Yesterday was the first run of our local Run Club, where everyone takes turns GMing a system of their choice. It was the first time this particular collection of players had been at the same table and I was pleasantly surprised at how quickly it felt like we were all part of a coherent gaming group. I suppose it helped that everyone present had game more than once with at least two other participants.
The selected game was a bit of a bust. Dave Hoover kindly volunteered to take the first turn GMing and he settled on Iron Gauntlets. I trust Dave. He's a veteran GM who has ran a bunch of great games for 3 decades. But Iron Gauntlets did not seem to be helping him at all. Eventually he requested that we abandon the adventure early.
I was really looking forward to IG. All sorts of cool people seem to have taken a shine to it besides Dave, such as Don McKinney (chairman of Winter War and my own personal Traveller guru), Doc Rotwang, and a buncha other folks at theRPGsite. The good Doctor has recently changed his mind about IG, and maybe now I know why. Keep in mind that what I'm about to tell you is based upon playing half a session and never seeing the inside of the rulebook. If someone wants to tell me I'm wrong about the mechanical details, I will gladly concede the point. I can only report my impressions of a couple hours of actual play.
IG's core mechanic for task resolution is rock solid. You figure out what stat and skill apply to the task. Stat and skill are uncoupled, so Fitness and Stealth might be approapriate for one task while Awareness and Stealth might work for another. Roll a number of ten-siders equal to the stat. You're trying to get your skill rating or lower on each die. Count successes. It's easy to grok and one of the few dice pool mechanics that look fun to me.
Combat is an intriguing resource management system where your stats are resources you spend from round-to-round on multiple thingies. You spend Fitness and Awareness and sometimes other stats to buy mechanical goodies: a better chance at going first in the round, extra actions, movement, and attacks. I really like the concept.
The main problems we encountered weren't mechanical so much as organizational. To make that combat system work I would really want some sort of control sheet where I can pile dice and move then around. I think I'd maybe even use a couple different colors of dice. The other main organizational issue was the rulebook itself. Dave did a lot of flipping around trying to find stuff, both rules-wise and in the intro adventure. At one point he growled "Argh! Why is this crucial clue hidden in the text?" And when we fought a monster the statblock seemed tough for Dave to interpret.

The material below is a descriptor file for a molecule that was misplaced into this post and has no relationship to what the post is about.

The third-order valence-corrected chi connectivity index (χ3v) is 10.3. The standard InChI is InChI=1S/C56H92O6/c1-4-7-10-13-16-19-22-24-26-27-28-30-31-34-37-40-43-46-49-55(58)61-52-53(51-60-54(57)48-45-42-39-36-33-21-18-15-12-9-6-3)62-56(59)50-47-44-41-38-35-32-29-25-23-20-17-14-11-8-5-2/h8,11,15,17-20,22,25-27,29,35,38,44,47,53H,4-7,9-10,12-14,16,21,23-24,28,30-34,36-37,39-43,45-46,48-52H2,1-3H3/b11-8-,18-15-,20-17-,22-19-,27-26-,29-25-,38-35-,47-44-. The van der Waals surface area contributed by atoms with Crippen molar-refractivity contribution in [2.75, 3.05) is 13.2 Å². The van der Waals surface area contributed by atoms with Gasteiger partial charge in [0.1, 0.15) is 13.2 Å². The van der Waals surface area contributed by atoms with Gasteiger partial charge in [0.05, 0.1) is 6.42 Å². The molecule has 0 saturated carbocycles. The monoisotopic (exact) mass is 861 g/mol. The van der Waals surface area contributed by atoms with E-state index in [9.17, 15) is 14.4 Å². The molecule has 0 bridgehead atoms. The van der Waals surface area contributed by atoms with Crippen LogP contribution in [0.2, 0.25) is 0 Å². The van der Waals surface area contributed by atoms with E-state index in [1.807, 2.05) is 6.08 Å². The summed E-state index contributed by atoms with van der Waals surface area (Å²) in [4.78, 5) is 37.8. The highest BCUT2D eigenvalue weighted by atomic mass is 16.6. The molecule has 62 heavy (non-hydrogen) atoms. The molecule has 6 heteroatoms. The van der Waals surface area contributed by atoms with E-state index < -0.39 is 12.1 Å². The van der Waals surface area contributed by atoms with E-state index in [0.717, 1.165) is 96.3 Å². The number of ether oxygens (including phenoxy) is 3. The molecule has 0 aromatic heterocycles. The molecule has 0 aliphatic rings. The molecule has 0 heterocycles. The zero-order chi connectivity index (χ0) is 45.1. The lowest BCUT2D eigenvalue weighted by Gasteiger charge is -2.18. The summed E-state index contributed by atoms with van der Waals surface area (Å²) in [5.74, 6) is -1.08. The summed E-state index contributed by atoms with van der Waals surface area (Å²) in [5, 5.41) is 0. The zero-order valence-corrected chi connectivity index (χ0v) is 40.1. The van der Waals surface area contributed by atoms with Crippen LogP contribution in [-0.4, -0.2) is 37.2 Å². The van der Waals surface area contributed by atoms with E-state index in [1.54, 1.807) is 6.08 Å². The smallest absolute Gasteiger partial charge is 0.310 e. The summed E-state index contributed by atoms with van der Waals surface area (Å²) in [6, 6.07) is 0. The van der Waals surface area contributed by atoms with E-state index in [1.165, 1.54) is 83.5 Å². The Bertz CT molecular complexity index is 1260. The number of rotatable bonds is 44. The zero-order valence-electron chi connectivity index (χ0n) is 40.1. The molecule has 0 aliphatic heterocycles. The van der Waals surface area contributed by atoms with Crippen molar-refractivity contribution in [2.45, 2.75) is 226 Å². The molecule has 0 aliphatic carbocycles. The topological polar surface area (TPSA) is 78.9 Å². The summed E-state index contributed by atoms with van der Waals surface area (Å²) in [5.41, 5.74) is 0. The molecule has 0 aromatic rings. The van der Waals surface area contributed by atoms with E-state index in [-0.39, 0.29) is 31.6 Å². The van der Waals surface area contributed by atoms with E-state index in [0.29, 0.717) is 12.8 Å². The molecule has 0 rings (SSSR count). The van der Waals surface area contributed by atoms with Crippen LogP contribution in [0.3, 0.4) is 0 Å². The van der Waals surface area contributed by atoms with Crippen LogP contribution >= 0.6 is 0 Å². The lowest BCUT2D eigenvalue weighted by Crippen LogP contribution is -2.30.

Do any of these issues mean Iron Gauntlets is a bad game? No, not at all. IG may be a very good game. But a fantasy adventure minnow swimming in D&D's sharktank has to be darn near perfect for me to bother investing my time and money. Unless the game is solid gold I don't want to spend a dozen sessions working through the combat system or leanring the layout of the book when I could be doing the exact same kinds of adventures with D&D.
Despite issues with the selected game, we still had a rockin' good time yesterday. The laughs were fast and frequent, we swapped some old game stories, chitchatted about the upcoming convention, and generally enjoyed the company of the people at the table. I look forward to our February meeting, where Doug will use the d20 Modern/d20 Future rules to power an old fashioned Star Frontiers outing. I think I'll be playing a vrusk. What's not to love about that?